Taking Liu Manwen’s self-portraiture series, especially her Ordinary Life and Monologue, as examples, this article argues that the self-subject via self-portraiture comes to terms through social-cultural constitution and visual articulation. With face masked and body wrapped, Liu Manwen’s self-portraiture locates a troubled self against familial relations and social-cultural confinement and searches for self-expression through mirror reflection and spatial articulation. Issues specific to the discussion include spatial anxiety, where the self reconciles familial place and social space; psychological exploration, where the split self negotiates between the symbolic and the semiotic through mirror reflection; and bodily disguise, where the self conceals and reveals troubled identity through a masked face and bandage-wrapped body.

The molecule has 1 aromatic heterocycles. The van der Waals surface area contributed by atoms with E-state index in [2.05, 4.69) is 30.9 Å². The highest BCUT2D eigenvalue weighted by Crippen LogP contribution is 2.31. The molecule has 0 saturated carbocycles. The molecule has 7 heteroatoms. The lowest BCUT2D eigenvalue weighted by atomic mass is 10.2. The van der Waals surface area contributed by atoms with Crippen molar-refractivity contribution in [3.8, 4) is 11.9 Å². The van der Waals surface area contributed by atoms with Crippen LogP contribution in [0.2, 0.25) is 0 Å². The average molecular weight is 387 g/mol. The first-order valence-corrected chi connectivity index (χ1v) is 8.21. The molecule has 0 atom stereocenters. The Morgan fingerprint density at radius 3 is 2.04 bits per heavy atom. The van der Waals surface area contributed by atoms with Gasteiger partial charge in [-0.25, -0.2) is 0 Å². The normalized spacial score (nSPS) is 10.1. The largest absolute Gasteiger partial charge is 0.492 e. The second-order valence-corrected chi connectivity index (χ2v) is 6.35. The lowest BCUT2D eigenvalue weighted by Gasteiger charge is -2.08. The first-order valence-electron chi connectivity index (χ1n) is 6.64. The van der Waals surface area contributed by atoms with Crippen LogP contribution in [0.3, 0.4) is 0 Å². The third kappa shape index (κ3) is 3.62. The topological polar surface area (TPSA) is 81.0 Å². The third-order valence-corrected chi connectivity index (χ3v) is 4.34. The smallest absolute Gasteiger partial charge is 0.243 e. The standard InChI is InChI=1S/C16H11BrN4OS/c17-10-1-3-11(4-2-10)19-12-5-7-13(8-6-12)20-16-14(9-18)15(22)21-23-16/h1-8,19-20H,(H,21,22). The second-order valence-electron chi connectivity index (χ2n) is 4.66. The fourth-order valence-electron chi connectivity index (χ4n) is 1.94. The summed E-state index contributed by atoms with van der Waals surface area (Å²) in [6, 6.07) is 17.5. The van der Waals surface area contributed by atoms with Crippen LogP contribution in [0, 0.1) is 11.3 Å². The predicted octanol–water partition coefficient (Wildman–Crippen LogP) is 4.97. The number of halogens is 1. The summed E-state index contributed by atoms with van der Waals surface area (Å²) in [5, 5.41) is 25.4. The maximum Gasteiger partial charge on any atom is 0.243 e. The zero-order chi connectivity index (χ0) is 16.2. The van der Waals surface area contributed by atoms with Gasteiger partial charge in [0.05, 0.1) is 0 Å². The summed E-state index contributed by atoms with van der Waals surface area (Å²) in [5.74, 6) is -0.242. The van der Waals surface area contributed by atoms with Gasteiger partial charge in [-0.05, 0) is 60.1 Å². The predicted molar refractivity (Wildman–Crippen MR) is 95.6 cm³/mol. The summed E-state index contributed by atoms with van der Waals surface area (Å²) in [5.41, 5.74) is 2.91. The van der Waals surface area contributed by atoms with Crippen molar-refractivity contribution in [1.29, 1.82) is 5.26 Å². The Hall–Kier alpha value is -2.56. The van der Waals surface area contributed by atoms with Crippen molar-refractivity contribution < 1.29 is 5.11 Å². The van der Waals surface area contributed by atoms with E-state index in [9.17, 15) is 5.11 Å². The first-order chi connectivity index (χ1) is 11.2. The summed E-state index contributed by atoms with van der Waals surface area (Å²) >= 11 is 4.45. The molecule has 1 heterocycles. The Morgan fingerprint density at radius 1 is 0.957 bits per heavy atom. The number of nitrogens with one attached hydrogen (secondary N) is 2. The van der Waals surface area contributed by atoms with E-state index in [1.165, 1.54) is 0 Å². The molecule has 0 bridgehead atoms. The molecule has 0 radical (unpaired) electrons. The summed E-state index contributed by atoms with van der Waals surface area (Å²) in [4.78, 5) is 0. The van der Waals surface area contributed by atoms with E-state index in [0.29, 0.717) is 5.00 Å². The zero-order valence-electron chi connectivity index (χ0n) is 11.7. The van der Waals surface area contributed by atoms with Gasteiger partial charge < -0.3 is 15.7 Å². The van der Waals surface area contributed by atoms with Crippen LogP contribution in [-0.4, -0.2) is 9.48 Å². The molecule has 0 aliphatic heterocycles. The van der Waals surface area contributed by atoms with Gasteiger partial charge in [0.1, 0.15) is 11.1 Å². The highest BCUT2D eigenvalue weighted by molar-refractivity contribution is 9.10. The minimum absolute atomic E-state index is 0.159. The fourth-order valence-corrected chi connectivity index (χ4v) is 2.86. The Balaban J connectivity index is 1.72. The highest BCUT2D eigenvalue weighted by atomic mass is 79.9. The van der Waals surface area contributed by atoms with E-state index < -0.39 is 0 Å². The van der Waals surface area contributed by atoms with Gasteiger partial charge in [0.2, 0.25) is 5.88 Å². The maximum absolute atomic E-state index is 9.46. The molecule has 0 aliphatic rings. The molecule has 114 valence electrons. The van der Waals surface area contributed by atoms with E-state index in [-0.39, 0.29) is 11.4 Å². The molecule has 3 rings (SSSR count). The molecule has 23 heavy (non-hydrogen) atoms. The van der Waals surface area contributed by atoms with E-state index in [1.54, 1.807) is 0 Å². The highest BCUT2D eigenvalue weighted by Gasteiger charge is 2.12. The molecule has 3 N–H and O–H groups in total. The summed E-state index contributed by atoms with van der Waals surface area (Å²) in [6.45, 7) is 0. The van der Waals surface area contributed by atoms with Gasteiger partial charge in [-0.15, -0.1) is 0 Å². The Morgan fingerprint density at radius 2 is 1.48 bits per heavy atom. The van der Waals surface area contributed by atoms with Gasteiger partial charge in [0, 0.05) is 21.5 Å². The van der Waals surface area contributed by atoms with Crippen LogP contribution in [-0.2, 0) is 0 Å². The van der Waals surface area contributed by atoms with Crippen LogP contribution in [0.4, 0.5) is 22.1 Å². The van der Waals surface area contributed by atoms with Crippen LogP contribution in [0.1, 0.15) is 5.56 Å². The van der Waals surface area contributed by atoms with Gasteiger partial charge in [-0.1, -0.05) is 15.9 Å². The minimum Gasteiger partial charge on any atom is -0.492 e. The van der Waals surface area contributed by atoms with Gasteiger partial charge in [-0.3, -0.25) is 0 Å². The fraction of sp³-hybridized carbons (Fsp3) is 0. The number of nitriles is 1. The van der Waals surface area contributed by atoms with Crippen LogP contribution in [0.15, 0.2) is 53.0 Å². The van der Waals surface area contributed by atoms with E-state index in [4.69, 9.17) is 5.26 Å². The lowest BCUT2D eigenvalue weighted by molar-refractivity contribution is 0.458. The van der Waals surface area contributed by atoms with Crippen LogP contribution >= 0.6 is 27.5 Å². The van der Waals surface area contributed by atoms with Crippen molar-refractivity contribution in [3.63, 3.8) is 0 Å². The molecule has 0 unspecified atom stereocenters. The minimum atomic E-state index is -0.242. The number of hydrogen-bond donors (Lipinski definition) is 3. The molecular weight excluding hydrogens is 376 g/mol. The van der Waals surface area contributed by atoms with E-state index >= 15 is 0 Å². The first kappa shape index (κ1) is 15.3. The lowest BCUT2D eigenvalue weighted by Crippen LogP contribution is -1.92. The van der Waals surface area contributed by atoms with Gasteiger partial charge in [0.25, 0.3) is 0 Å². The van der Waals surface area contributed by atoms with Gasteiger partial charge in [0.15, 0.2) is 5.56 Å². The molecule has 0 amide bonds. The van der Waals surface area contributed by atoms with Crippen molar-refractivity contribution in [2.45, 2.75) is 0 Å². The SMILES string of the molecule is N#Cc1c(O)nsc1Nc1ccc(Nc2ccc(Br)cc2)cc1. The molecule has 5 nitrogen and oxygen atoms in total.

Wrapped Body and Masked Face: Female-Subject Formation in Liu Manwen’s Self-Portraiture
Shuqin Cui is professor of Asian studies and cinema studies at Bowdoin College. She is the author of Women through the Lens: Gender and Nation in a Century of Chinese Cinema (2003) and Gendered Bodies: Toward a Women’s Visual Art in Contemporary China (2015). She has been working on a new manuscript, tentatively titled “China’s Environmental and Ecological Catastrophe through the Lens of Ecocinema.”
Shuqin Cui; Wrapped Body and Masked Face: Female-Subject Formation in Liu Manwen’s Self-Portraiture. positions 1 February 2020; 28 (1): 207–236. doi: https://doi.org/10.1215/10679847-7913119
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